I hear these words and cringe. Growing up an ugly duckling in the "sister golden hair" era, I sadly know them all too well. Looking back, the standards of beauty were quite narrow. Being a foot taller than everyone my age, 20 pounds underweight, sporting mousey brown, knee length hair and a sizeable gap between my two front teeth didn't exactly put me in the "beautiful" category.
One faces much scrutiny for not having a button nose when Sally Field is the hottie of the decade. Though Lauren Hutten wore it well, I was more than thankful the day my orthodontist closed that space tight. I can't tell you how many times I was bullied, badgered and teased because I stood apart. I actually grew accustom to being called stork, too tall, stick and scrawny. Thankfully I had a loving mother that gave me unending support, taught me self-respect and even a few beauty tricks. I am grateful to her for those words of encouragement that still echo in my head.
It always surprises me the depth of judgment that society places upon everything. If it isn't perfect, pretty, shiny and new it gets pushed aside like garbage -- Cars, toys, animals and sadly even people. This disturbing mentality that perfection is more desirable, that beauty is all that matters has spread throughout the world like disease. Just look at the faces of Americas' movie stars, if you can still recognize them that is. I was astounded to hear the most popular gift for sweet 16 is breast augmentation. One has to wonder if vanity has replaced sanity.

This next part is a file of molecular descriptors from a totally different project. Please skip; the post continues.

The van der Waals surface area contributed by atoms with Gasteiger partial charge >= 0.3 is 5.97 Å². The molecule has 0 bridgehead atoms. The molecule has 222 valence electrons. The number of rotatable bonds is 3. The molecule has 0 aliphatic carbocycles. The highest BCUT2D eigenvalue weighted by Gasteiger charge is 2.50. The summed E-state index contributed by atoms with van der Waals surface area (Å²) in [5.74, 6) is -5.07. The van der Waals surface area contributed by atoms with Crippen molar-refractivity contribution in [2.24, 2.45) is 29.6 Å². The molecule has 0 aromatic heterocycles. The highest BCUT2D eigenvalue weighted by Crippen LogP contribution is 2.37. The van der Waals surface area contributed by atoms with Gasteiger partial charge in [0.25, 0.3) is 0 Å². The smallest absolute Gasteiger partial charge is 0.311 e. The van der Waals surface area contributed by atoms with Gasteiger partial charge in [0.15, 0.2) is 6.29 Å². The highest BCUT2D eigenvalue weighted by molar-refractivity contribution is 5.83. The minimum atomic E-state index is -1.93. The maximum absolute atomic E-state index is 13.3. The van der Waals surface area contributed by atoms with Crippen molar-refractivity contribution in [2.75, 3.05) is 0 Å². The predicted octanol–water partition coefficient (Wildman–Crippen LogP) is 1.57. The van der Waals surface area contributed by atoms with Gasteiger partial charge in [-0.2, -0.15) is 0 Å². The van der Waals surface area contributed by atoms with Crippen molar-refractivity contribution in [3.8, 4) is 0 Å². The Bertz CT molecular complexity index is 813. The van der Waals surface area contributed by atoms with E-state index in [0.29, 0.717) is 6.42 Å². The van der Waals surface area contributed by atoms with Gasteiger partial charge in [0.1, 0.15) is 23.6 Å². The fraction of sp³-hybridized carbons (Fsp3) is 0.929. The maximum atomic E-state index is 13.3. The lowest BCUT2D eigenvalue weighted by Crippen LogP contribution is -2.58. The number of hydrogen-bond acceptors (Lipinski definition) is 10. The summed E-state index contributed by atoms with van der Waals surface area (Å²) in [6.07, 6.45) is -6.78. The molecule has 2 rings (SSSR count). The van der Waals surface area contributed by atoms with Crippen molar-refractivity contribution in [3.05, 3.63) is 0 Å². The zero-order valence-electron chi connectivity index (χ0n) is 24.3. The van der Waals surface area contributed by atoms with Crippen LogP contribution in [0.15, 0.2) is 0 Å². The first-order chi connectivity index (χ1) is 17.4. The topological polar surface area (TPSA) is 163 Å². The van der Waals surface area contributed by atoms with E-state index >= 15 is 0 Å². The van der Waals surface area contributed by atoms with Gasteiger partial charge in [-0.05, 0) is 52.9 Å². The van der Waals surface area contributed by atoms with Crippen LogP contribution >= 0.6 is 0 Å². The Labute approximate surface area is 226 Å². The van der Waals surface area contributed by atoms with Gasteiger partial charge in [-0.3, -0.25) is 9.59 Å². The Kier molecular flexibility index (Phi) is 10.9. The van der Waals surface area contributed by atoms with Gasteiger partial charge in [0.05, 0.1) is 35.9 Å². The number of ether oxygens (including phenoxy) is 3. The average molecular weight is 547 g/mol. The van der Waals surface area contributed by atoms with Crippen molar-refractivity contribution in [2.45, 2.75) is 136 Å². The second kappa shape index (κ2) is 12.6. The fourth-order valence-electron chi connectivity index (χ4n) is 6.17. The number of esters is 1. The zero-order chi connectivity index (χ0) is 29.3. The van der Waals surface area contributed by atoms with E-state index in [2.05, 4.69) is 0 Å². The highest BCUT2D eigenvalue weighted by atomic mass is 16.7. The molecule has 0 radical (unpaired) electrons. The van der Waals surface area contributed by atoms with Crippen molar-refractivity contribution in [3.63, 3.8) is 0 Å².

We need to refocus, find the true value in all God given things. Stop judging the proverbial book by its cover and see everything, everyone for the miracle they truly are, just as they are. Can you imagine a world where no life is thought expendable, where we all could see the true beauty in each other? Might a different perspective allow for countless animals to be saved from being regarded as no more than trash, and dare I speak of the disposal unborn souls that might be stopped?
Perhaps with a different mindset, bullies would be put in their right place. If relationships were cherished as exquisite gifts, and partners were viewed as more than trophy wives and bread winners, might doomed marriages be saved? Could life be more fulfilling if rather than seeing what is lacking or imperfect in one another we venerated the unique qualities each of us possess?
Might less people feel it necessary to go under the knife, of being permanently altered into someone with little resemblance to their natural self? If we peered deeply into the very core of others, discovering their true radiance, embracing the genuine treasure of each soul would we find there is something extraordinary in each of us?
It simply takes a willingness to put aside predisposed notions of beauty. If you happen to watch Simon Cowell judging Susan Boyle on his reality show, you understand precisely what I speak of. He actually rolled his eyes as she entered the stage, that is until the voice of an angel flowed from her. How gratifying it was to see Mr. Cowell apologize before millions of viewers for such deplorable behavior. And even more satisfying when Miss Doyle's first album became a worldwide smash and blew away the remaining cloud of ugly whispers. Never judge a book by its cover.
I offer this -- The next time we meet someone new, let us stop before forming even one inkling of an opinion. Open our hearts to their inner radiance, to the true gems of individuality they possess and honestly discover that there is truly something splendid about each and every one of us.